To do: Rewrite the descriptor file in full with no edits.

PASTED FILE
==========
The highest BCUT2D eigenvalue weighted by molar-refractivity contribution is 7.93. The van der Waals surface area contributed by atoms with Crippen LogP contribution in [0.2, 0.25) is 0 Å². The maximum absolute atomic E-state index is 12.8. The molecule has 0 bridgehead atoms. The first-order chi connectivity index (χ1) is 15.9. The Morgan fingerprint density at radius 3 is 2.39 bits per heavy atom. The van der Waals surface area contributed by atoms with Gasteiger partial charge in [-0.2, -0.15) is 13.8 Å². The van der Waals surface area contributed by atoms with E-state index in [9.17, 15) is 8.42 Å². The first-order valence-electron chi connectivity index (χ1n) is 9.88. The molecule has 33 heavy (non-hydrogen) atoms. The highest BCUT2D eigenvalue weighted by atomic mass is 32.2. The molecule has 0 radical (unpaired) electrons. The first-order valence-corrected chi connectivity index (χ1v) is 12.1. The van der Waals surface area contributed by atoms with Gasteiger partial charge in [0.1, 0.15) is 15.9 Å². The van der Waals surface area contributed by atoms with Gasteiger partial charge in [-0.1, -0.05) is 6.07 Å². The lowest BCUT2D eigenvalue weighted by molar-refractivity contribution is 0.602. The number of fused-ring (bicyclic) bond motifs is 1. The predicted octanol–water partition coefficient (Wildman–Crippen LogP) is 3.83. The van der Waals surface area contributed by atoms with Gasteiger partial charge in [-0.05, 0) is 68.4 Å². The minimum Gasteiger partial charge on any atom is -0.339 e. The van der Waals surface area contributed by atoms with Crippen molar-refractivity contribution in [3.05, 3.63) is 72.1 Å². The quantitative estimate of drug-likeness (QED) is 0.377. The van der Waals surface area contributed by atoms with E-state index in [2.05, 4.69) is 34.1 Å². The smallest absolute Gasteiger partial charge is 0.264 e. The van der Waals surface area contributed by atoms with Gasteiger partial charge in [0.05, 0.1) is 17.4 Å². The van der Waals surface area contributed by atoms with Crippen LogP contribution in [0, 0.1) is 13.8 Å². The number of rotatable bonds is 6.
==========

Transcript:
The highest BCUT2D eigenvalue weighted by molar-refractivity contribution is 7.93. The van der Waals surface area contributed by atoms with Crippen LogP contribution in [0.2, 0.25) is 0 Å². The maximum absolute atomic E-state index is 12.8. The molecule has 0 bridgehead atoms. The first-order chi connectivity index (χ1) is 15.9. The Morgan fingerprint density at radius 3 is 2.39 bits per heavy atom. The van der Waals surface area contributed by atoms with Gasteiger partial charge in [-0.2, -0.15) is 13.8 Å². The van der Waals surface area contributed by atoms with E-state index in [9.17, 15) is 8.42 Å². The first-order valence-electron chi connectivity index (χ1n) is 9.88. The molecule has 33 heavy (non-hydrogen) atoms. The highest BCUT2D eigenvalue weighted by atomic mass is 32.2. The molecule has 0 radical (unpaired) electrons. The first-order valence-corrected chi connectivity index (χ1v) is 12.1. The van der Waals surface area contributed by atoms with Gasteiger partial charge in [0.1, 0.15) is 15.9 Å². The van der Waals surface area contributed by atoms with Gasteiger partial charge in [-0.1, -0.05) is 6.07 Å². The lowest BCUT2D eigenvalue weighted by molar-refractivity contribution is 0.602. The number of fused-ring (bicyclic) bond motifs is 1. The predicted octanol–water partition coefficient (Wildman–Crippen LogP) is 3.83. The van der Waals surface area contributed by atoms with Gasteiger partial charge in [-0.05, 0) is 68.4 Å². The minimum Gasteiger partial charge on any atom is -0.339 e. The van der Waals surface area contributed by atoms with Crippen molar-refractivity contribution in [3.05, 3.63) is 72.1 Å². The quantitative estimate of drug-likeness (QED) is 0.377. The van der Waals surface area contributed by atoms with E-state index in [2.05, 4.69) is 34.1 Å². The smallest absolute Gasteiger partial charge is 0.264 e. The van der Waals surface area contributed by atoms with Gasteiger partial charge in [0.05, 0.1) is 17.4 Å². The van der Waals surface area contributed by atoms with Crippen LogP contribution in [0, 0.1) is 13.8 Å². The number of rotatable bonds is 6.